John Patrick Shanley brings us another play stocked with witty misfits and eloquent losers. The action is set in rural Ireland, but the issues—love, life, fear, loneliness, death—remain the same as those he explores in better-known New York-based works like Doubt (2004) and Moonstruck (1987). Age seems to have mellowed him and deepened his latest play, just off Broadway, a moving comedy-romance whose last 15 minutes are sublime. For this Northlight production director BJ Jones has enlisted A-list performers who know how to bring the best out of the script; Kate Fry in particular shines as that trademark Shanley character, the strong but scarred woman emotionally entangled with a weak, distant man who's afraid to grow up, here ably played by Mark Montgomery. —Jack Helbig $25-$78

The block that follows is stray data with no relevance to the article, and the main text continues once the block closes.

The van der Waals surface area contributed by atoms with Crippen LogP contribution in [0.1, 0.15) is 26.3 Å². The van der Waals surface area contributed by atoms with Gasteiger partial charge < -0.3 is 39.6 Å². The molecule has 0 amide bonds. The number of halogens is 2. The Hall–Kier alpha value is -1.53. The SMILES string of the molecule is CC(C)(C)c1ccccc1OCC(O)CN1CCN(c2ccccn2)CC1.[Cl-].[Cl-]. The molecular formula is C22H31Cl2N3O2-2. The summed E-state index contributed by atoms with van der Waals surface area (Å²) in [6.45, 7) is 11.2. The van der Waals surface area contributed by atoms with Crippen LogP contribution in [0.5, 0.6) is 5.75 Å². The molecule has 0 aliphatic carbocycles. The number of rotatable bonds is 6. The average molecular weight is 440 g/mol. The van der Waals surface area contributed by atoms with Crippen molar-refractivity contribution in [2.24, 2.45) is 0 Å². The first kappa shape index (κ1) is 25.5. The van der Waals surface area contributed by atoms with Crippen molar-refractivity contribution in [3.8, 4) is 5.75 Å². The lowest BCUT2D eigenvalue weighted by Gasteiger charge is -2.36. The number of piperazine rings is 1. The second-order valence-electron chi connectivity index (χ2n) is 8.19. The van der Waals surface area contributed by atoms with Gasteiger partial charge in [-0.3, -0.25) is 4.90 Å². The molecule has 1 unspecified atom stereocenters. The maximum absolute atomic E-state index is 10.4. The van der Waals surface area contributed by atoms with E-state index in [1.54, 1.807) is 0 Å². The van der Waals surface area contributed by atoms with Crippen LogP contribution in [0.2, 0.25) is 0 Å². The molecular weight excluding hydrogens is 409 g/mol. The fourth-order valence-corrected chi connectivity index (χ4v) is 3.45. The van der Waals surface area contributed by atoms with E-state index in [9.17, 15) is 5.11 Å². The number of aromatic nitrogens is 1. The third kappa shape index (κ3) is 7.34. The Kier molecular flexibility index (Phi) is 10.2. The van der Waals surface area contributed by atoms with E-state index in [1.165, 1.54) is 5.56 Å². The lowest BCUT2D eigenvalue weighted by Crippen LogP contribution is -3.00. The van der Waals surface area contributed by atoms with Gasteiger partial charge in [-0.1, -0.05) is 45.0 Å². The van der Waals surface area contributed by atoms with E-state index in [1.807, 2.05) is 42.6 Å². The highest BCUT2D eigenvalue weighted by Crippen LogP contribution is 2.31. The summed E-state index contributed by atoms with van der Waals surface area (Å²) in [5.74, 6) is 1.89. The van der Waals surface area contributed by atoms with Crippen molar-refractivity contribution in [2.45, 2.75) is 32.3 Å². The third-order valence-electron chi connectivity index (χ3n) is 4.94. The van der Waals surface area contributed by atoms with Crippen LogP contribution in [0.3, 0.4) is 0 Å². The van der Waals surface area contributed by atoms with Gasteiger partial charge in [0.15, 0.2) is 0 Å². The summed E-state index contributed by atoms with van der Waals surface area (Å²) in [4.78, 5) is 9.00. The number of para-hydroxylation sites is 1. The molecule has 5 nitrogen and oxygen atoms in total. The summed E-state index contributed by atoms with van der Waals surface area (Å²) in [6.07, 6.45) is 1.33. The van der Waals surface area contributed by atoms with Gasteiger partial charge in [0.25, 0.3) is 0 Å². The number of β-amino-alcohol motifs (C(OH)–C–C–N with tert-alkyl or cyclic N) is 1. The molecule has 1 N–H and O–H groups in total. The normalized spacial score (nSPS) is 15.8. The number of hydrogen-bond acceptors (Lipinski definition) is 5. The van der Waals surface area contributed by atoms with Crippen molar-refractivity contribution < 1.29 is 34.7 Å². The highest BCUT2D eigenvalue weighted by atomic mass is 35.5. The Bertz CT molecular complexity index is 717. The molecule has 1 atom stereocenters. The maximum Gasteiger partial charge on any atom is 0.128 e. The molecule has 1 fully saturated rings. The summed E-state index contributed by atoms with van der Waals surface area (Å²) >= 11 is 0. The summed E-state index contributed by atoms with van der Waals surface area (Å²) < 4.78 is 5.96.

Richard Nelson's Apple Family plays center on four adult siblings and their elderly Uncle Benjamin. In That Hopey Changey Thing, the family gathers for dinner on Election Day 2010; Sorry takes place two years later, on the day Benjamin is to be checked into a retirement home. Both plays (there are two more in the series, though they’re not being performed here) feature long debates on politics and American mores, but the atmosphere owes less to Crossfire than the funny-sad humanism of Chekhov, whose Three Sisters is an obvious influence. In Louis Contey's perceptive staging, the script is matched in intelligence and feeling by an excellent cast that includes Janet Ulrich Brooks as the stalwart eldest sister and Mike Nussbaum as poor, muddled Benjamin. —Zac Thompson $35